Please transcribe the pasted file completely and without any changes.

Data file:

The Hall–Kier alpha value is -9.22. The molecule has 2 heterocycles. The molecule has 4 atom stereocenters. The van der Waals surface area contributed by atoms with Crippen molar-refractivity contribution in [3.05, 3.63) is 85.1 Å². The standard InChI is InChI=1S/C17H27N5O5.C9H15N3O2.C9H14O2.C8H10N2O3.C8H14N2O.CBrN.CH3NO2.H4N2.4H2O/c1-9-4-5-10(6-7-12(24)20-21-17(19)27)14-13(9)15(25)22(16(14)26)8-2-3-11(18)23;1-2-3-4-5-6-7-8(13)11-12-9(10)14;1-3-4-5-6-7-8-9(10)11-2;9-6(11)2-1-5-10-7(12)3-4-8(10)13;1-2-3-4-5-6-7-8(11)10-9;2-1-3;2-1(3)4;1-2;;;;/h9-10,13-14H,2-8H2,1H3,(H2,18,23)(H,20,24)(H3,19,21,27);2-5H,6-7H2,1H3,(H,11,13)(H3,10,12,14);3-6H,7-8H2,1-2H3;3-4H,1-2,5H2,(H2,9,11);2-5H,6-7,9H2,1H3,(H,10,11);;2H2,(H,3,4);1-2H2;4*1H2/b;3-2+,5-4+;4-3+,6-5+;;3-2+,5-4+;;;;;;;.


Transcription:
The Hall–Kier alpha value is -9.22. The molecule has 2 heterocycles. The molecule has 4 atom stereocenters. The van der Waals surface area contributed by atoms with Crippen molar-refractivity contribution in [3.05, 3.63) is 85.1 Å². The standard InChI is InChI=1S/C17H27N5O5.C9H15N3O2.C9H14O2.C8H10N2O3.C8H14N2O.CBrN.CH3NO2.H4N2.4H2O/c1-9-4-5-10(6-7-12(24)20-21-17(19)27)14-13(9)15(25)22(16(14)26)8-2-3-11(18)23;1-2-3-4-5-6-7-8(13)11-12-9(10)14;1-3-4-5-6-7-8-9(10)11-2;9-6(11)2-1-5-10-7(12)3-4-8(10)13;1-2-3-4-5-6-7-8(11)10-9;2-1-3;2-1(3)4;1-2;;;;/h9-10,13-14H,2-8H2,1H3,(H2,18,23)(H,20,24)(H3,19,21,27);2-5H,6-7H2,1H3,(H,11,13)(H3,10,12,14);3-6H,7-8H2,1-2H3;3-4H,1-2,5H2,(H2,9,11);2-5H,6-7,9H2,1H3,(H,10,11);;2H2,(H,3,4);1-2H2;4*1H2/b;3-2+,5-4+;4-3+,6-5+;;3-2+,5-4+;;;;;;;.